Date: November 2008
Creator: Greenleaf, Christy; Martin, Scott B. & Rhea, Deborah J.
Description: This article discusses how fat stereotypes influence beliefs about physical education. Abstract: Objectives: The purpose of this study was to examine college students' beliefs about youth obesity, the roles of schools and physical education in addressing obesity, and the training they receive to work with overweight youth. Methods and Procedure: Physical education-related (n=212) and nonphysical education-related (n-218) majors completed a demographic questionnaire, a Modified Fat Stereotypes Questionnaire (M-FSQ), and a Perceptions of Physical Education Questionnaire. On the basis of M-FSQ scores, participants were identified as endorsing stereotypes (n=360) or not endorsing stereotypes (n=70). Results: The importance of youth being normal weight was rated most highly among participants in physical education-related majors and among those who endorsed fat stereotypes. Participants who endorsed fat stereotypes, compared to those who did not, were more likely to believe that all school professionals should be involved in treating childhood obesity. Participants who endorsed fat stereotypes, compared to those who did not, more strongly agreed that physical educators should be role models by maintaining a normal weight and educating parents on childhood obesity, and PE classes should focus on lifelong fitness. No group differences in perceived competencies to develop exercise, weight loss, nutritional, and educational programs ...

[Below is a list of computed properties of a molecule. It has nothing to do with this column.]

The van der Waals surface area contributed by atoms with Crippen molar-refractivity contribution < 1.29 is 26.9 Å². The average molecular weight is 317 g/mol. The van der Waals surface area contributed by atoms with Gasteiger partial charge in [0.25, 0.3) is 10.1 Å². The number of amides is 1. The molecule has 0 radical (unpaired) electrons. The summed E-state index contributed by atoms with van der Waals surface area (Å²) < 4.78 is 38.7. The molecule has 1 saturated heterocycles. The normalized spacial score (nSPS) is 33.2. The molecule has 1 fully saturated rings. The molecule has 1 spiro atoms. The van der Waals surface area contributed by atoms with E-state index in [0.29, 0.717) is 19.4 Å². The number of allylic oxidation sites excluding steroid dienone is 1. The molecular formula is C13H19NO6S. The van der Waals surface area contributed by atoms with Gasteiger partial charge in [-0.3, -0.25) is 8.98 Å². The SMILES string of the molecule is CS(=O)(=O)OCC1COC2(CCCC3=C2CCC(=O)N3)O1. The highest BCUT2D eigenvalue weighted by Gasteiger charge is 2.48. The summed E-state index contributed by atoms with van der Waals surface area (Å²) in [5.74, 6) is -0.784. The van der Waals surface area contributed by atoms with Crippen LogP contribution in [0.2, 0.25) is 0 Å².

Contributing Partner: UNT College of Education